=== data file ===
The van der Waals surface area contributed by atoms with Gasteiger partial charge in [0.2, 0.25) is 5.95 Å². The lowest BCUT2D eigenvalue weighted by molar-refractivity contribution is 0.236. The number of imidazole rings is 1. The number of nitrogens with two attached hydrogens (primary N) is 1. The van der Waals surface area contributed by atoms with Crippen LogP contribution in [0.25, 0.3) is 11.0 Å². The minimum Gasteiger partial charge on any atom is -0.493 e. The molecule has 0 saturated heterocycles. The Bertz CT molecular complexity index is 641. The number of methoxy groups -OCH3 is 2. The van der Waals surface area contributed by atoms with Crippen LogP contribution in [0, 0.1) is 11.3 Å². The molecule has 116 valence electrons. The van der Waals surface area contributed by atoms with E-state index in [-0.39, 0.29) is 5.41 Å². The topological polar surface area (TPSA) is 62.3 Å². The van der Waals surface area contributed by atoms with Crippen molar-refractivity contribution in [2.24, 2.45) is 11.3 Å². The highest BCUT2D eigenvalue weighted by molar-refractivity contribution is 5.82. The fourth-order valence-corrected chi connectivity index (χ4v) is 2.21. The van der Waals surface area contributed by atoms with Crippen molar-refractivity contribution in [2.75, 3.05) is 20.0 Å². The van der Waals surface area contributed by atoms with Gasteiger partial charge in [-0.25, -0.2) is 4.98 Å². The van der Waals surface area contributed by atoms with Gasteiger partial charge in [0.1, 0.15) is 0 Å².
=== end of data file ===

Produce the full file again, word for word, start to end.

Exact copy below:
The van der Waals surface area contributed by atoms with Gasteiger partial charge in [0.2, 0.25) is 5.95 Å². The lowest BCUT2D eigenvalue weighted by molar-refractivity contribution is 0.236. The number of imidazole rings is 1. The number of nitrogens with two attached hydrogens (primary N) is 1. The van der Waals surface area contributed by atoms with Crippen LogP contribution in [0.25, 0.3) is 11.0 Å². The minimum Gasteiger partial charge on any atom is -0.493 e. The molecule has 0 saturated heterocycles. The Bertz CT molecular complexity index is 641. The number of methoxy groups -OCH3 is 2. The van der Waals surface area contributed by atoms with Crippen LogP contribution in [0, 0.1) is 11.3 Å². The molecule has 116 valence electrons. The van der Waals surface area contributed by atoms with E-state index in [-0.39, 0.29) is 5.41 Å². The topological polar surface area (TPSA) is 62.3 Å². The van der Waals surface area contributed by atoms with Crippen molar-refractivity contribution in [2.24, 2.45) is 11.3 Å². The highest BCUT2D eigenvalue weighted by molar-refractivity contribution is 5.82. The fourth-order valence-corrected chi connectivity index (χ4v) is 2.21. The van der Waals surface area contributed by atoms with Crippen molar-refractivity contribution in [2.75, 3.05) is 20.0 Å². The van der Waals surface area contributed by atoms with Gasteiger partial charge in [-0.25, -0.2) is 4.98 Å². The van der Waals surface area contributed by atoms with Gasteiger partial charge in [0.1, 0.15) is 0 Å².